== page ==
San Diegans cry, hug, outside damaged homes after stunning flash floods in normally balmy city


SAN DIEGO — Stunned residents, some breaking down in tears, pulled soggy and muddy furniture from their homes in San Diego on Tuesday, a day after flash floods from a torrential storm produced the city’s fourth-wettest day in nearly 175 years, an inundation in stark contrast to its image as a balmy seaside paradise.

An astonishing 2.73 inches (6.9 centimeters) of rain fell Monday in the Pacific coast city, which normally gets about 2 inches (5 centimeters) on average for the entire month of January. It was also the city’s rainiest day ever in January, according to records dating to 1850.

“Nothing is salvageable,” said Deanna Samayoa, who spent Tuesday morning hugging and crying with neighbors outside their homes, surrounded by towering piles of debris and trash.

Vehicles were swept away as people fled amid the torrents coursing through their Shelltown neighborhood, which is near a drainage canal. Several other pockets in the city were also hit by the deluge. Samayoa’s son waded through water up to his neck as he carried a toddler to safety, she said.

“It was horrible,” she said. “Help did not arrive soon enough.”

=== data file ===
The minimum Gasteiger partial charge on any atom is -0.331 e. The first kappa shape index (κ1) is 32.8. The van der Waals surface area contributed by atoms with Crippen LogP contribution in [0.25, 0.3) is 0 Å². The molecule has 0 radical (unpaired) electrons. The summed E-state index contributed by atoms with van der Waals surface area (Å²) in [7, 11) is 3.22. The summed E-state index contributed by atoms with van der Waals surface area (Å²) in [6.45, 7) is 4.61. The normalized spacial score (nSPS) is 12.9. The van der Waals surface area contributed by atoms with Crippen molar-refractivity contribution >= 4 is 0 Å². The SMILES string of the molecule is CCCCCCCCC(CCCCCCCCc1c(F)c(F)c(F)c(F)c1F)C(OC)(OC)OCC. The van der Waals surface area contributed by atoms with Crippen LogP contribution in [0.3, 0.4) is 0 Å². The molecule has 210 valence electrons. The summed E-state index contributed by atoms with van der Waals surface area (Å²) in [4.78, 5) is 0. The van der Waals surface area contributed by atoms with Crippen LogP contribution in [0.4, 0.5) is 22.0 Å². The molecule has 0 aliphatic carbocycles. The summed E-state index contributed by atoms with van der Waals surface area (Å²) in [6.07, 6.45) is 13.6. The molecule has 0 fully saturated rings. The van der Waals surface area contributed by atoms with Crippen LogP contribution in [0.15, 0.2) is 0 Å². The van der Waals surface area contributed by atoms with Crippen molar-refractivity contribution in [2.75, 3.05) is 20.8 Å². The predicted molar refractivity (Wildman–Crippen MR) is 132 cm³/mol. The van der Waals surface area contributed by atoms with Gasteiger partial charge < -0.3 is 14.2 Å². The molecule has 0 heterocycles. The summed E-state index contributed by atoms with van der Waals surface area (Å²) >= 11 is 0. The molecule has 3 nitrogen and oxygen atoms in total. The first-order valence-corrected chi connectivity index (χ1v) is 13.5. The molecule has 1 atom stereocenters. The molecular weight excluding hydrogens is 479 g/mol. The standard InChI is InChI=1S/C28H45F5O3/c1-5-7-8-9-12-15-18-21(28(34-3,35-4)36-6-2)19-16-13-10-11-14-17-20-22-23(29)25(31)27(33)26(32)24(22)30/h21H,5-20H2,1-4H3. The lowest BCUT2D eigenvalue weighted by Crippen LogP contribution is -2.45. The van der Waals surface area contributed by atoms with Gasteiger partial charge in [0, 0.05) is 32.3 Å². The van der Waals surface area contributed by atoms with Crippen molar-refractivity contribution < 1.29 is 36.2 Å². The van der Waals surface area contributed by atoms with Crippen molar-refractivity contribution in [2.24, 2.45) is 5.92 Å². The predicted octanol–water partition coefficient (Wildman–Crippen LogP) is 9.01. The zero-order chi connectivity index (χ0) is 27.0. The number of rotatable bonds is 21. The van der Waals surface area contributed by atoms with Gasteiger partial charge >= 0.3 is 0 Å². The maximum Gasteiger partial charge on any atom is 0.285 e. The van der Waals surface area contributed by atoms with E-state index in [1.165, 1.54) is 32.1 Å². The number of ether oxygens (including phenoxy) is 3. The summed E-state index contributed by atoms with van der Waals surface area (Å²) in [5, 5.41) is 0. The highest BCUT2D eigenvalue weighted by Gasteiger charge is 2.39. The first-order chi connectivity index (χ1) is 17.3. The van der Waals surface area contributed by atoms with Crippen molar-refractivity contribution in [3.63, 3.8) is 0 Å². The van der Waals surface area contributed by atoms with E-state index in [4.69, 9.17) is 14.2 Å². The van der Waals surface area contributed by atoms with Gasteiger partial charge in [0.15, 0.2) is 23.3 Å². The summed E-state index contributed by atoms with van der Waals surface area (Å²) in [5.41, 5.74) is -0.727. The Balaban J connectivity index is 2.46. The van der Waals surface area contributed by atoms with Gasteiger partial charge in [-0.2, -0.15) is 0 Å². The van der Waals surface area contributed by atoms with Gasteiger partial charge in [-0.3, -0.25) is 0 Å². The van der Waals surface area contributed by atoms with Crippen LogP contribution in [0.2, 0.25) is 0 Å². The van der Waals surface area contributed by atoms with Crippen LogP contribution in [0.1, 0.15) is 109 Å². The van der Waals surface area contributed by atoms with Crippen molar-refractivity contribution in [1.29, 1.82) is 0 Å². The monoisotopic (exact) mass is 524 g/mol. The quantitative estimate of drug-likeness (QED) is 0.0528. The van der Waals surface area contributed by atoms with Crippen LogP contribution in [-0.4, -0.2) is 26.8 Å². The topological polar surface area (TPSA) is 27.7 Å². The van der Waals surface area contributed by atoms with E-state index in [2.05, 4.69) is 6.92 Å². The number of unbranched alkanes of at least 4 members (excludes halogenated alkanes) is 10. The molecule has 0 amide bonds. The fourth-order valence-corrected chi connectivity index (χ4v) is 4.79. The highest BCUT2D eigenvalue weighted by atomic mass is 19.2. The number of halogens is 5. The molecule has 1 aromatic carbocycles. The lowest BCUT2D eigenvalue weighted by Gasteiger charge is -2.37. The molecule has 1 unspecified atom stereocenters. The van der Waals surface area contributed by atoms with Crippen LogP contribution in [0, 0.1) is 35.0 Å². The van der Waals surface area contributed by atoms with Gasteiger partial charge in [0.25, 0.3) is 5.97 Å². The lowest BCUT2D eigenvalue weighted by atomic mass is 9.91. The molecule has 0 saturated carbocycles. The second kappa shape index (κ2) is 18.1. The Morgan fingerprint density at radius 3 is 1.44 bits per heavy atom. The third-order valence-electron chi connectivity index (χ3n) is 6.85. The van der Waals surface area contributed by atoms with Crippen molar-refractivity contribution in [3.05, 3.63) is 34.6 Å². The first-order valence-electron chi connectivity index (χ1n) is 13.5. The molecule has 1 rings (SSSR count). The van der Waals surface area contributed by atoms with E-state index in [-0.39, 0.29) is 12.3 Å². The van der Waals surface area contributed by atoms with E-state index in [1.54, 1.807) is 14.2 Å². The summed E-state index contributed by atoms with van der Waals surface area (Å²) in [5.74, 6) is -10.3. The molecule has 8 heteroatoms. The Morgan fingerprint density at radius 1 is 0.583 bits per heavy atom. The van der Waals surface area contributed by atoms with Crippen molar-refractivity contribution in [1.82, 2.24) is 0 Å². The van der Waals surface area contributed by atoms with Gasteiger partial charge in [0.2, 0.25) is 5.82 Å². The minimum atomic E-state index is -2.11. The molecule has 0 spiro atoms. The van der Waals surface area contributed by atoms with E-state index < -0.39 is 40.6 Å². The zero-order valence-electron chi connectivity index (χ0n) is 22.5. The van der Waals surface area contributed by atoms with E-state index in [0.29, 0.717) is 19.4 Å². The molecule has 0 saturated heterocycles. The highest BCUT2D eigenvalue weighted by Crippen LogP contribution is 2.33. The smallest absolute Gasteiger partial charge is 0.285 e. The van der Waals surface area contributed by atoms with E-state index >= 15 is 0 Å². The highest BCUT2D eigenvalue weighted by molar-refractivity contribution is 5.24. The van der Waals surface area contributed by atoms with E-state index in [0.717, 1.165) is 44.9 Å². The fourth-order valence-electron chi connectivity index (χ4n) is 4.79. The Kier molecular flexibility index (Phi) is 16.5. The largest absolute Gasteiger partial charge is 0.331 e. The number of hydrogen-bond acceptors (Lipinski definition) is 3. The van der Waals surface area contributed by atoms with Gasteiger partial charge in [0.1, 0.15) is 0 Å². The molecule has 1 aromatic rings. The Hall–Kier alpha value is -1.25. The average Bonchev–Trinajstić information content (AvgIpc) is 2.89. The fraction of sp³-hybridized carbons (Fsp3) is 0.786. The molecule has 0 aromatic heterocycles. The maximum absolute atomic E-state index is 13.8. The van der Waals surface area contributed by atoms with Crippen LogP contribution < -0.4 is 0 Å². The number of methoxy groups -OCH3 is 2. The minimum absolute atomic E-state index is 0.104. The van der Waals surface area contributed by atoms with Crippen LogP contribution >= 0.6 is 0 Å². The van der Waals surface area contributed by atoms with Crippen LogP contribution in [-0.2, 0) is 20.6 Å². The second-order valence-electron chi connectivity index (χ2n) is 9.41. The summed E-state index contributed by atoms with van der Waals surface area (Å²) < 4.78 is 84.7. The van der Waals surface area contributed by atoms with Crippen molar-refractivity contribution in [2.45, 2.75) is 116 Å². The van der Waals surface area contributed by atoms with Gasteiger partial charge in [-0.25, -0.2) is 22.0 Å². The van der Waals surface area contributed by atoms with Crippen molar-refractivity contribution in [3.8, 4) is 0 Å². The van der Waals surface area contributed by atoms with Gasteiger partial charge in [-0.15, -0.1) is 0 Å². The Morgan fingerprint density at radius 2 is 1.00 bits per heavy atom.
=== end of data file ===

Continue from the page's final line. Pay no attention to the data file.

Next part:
California Gov. Gavin Newsom declared a state of emergency for San Diego County and Ventura County, which was hit by heavy rains and high surf that caused flooding.

“I find that local authority is inadequate to cope with the magnitude of the damage caused by these winter storms,” Newsom said.

The rain fell quicky in San Diego on Monday morning, submerging streets and freeways, halting traffic, buses and trolleys, and catching many people off guard. Rainfall forecasts had predicted 1 inch (2.5 cm) on the coast and double that in the mountains.

“The water rose in an hour up to our necks,” said Anna Ramirez, whose mother, Maria Hernandez, also suffered damage to her home nearby. “I had to pull a lady out of the water and she didn’t know how to swim. She was crying for her life. It was very scary, very traumatizing.”

Hundreds were rescued from homes, according to a city of San Diego statement. Firefighters and lifeguards rescued about two dozen people from the rushing San Diego and Tijuana rivers, the fire department said. Two homeless shelters were also evacuated.

It was just sprinkling when Eddie Ochoa and his sister went out for breakfast, but when they returned to their family-owned auto body shop, the entire block was flooded and his sister’s parked car had been washed away.

“It’s never been that bad, ever,” Ochoa said. “It’s crazy.”

The Red Cross set up an emergency shelter for those who were displaced.

Hundreds of city workers were sent out in advance to clear storm drains and monitor pump stations, but many of the pump stations reached capacity during the storm and were overwhelmed, the city statement said.

The city described the stormwater system as aging with limited capacity.

“Monday’s record rainfall revealed the fragile state of the City’s stormwater infrastructure and the need for significant investments going forward to prevent the current situation from becoming the new normal for San Diego,” the statement said.

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John Antczak and Christopher Weber contributed to this report from Los Angeles.


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